Expression and localization of CRAMP in rat tooth germ and during reparative dentin formation
Cathelicidin-related antimicrobial peptide (CRAMP) is an antimicrobial peptide in mice and rats homologous to LL-37 in humans. In addition to its antibacterial activity, CRAMP has various physiological functions by binding to formyl peptide receptor 2 (FPR2). However, the role of these peptides in teeth is unknown. Therefore, we investigated the role of CRAMP and FPR2 in tooth development, reparative dentin formation, and defense response.
Material and methods
First, we examined the localization of CRAMP and FPR2 during tooth development by immunohistochemical analysis. Next, we investigated the localization of CRAMP, FPR2, and CD68-positive macrophages by immunohistochemical analysis during pulp inflammation and reparative dentin formation after cavity preparation. Finally, we analyzed the effect of lipopolysaccharide (LPS) on the expression of CRAMP and FPR2 in dental pulp cells by real-time reverse transcription PCR.
At the late bell stage in tooth development, CRAMP was detected in odontoblasts, and FPR2 was observed in the sub-odontoblastic layer. In mature teeth, CRAMP was not detected, but FPR2 continued to be localized in the sub-odontoblastic layer. After cavity preparation, CRAMP-positive cells and macrophages were found in dental pulp tissues below the cavity at an early stage of repair. At subsequent stages of reparative dentin formation, CRAMP was observed in odontoblast-like cells that contacted reparative dentin. FPR2 immunoreactivity was also detected in odontoblast-like cells and neighboring cells. LPS stimulated the expression of CRAMP mRNA in dental pulp cells in vitro.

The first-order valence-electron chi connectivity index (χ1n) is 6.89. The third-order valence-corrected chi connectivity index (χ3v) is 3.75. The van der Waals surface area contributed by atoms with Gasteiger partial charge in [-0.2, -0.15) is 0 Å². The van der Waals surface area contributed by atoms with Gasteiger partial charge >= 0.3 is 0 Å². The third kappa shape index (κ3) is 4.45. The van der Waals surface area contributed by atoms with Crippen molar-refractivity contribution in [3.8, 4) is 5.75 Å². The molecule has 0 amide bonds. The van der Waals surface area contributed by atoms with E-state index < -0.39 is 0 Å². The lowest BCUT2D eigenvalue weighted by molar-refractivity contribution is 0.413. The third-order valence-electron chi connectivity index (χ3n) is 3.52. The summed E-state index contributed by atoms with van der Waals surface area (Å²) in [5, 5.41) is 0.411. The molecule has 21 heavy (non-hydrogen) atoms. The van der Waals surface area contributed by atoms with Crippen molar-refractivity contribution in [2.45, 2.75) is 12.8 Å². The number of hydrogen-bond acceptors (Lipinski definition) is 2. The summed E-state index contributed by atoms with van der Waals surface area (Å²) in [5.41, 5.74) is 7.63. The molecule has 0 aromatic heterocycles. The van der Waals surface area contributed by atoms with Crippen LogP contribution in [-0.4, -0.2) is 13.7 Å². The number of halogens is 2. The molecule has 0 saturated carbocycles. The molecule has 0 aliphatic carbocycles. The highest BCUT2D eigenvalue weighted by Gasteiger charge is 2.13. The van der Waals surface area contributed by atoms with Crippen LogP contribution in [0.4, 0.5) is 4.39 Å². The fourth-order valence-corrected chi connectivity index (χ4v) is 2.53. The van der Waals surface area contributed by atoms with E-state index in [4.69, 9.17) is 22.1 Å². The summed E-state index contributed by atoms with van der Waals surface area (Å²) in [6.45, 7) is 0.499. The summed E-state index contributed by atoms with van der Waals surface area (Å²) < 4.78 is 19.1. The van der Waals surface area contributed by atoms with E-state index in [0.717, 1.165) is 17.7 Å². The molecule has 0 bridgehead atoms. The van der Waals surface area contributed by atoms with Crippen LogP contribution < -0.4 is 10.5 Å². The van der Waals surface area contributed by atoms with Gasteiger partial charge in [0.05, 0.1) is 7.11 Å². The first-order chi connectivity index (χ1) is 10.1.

Localization of CRAMP and its receptor FPR2-positive cells were observed during physiological and reparative dentin formation.
CRAMP/LL-37 has a possibility that induce reparative dentin formation.
KeywordsAntimicrobial peptide Tooth development Cavity preparation Odontoblast Reparative dentin
We express our sincere thanks to Dr. Takahashi of the Institute for Oral Science, Matsumoto Dental University for helpful discussions and encouragement.
This work was supported by Japan Society for the Promotion of Science (JSPS) KAKENHI Grant Number JP26893301.
Compliance with ethical standards
Conflict of interest
The authors have no conflicts of interest to declare.
All experiments were conducted in accordance with the guidelines for studies with laboratory animals of the Matsumoto Dental University Experimental Animal Committee.
For this type of study, formal consent is not required.
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